But in truth, it was not just Wellington who amassed an army against us. Wellington’s army comprised of British, Dutch, and Belgians, but Frederick also sent his Prussians and Hessians upon us led by Marshal Glenhard Blucher. Napoleon decided to appoint Messina and Ney as his deputies and ordered the forces to converge on Wellington from different directions at Waterloo. Lannes, because he fought for the Bourbons, and myself were made bodyguards to his Imperial self, and in this manner, we marched fearlessly to Waterloo.
Messina led the Third Infantry through Quatrebas and was in strong position to crush Wellington off his left wing had the man been a lesser general. But it seemed that Wellington had already anticipated the move. Before he could attack Wellington’s amassed forces, small skirmishers harried Messina through the hedges.
Ney’s army was trapped by Blucher. Blucher was arguably the most competent general Prussia had in that time. The Prussians no longer fought in silly squares that were so easy to maneuver, and they were swifter than those armies France had defeated before. Nevertheless, Ney fought hard, and soon, Blucher was forced to retreat closer to Wellington’s main force.
In the meantime, Napoleon’s main army moved to the heart of Wellington’s army. The two men had not fought in person before, but Napoleon understood well how Wellington had deposed his brother Joseph in the Peninsular War. By attacking Spain when Napoleon’s attentions were diverted in Russia, he forced Napoleon to split his force on two distant fronts, allow Britain to crush France in the center. That would not happen again this time.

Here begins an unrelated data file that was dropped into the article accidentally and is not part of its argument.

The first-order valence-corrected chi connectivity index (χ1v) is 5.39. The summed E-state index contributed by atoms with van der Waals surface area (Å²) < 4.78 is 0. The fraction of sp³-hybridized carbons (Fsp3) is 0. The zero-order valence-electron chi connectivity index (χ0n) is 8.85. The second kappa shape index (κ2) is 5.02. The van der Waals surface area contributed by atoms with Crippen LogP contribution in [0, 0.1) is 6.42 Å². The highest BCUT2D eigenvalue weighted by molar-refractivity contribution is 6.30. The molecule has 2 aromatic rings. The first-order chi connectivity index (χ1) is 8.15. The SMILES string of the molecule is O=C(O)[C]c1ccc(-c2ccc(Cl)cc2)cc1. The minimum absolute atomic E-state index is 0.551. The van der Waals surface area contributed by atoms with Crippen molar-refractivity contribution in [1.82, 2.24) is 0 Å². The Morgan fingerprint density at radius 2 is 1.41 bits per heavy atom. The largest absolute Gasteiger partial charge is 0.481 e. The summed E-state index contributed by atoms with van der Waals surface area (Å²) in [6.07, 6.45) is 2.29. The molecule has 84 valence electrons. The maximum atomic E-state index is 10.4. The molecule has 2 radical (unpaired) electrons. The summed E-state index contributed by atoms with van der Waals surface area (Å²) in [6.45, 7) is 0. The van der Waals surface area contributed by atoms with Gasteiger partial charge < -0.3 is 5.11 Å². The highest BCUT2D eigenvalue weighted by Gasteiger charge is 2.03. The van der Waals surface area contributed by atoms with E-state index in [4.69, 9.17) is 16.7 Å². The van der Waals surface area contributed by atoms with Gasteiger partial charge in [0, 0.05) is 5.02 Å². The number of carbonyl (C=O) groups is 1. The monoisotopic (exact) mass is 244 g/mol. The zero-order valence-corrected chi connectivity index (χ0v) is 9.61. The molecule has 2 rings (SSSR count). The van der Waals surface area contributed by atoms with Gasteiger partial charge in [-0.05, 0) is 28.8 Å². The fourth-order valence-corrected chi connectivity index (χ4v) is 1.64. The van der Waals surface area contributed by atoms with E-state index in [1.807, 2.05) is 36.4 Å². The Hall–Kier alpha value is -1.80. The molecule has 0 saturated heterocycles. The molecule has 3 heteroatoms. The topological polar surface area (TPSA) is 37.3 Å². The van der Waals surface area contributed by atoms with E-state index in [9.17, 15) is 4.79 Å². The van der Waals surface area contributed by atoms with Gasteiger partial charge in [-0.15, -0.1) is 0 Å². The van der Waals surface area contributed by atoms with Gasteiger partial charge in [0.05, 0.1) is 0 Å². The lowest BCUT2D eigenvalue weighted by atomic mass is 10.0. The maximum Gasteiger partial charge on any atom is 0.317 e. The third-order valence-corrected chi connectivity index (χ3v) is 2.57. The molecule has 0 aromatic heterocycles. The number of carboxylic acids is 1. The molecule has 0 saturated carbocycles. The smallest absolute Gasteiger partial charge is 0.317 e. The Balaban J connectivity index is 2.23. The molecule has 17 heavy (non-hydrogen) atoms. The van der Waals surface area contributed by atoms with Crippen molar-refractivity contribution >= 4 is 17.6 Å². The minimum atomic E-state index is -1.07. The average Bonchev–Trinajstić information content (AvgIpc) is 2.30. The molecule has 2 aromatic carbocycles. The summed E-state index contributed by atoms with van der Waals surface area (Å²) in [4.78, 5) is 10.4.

Napoleon was a man who took little sleep. Most of his time was spent on timing. Due to my proximity to him, I knew the Emperor slept only three to four hours a day, but that night, he did not sleep at all. All throughout the night, he had been planning for Battle of Waterloo. Napoleon claimed that he was as fresh as a daisy, but he could easily see through his lie. He was tired and exhausted in body as much as in soul.
Napoleon’s forces were almost equally matched with Wellington’s in terms of numbers, and he was, as always, confident of victory. Had we not overcome other enemies of far greater number before. But then Murat’s warning proved true. The English did not use rifles like us that had to be reloaded all the time. That summer, an Englishman by the name of James Gatling had created this demonic device that could shoot almost infinitely by straps of bullets slung into them. All the Brits had to do was turn the wheel and keep shooting.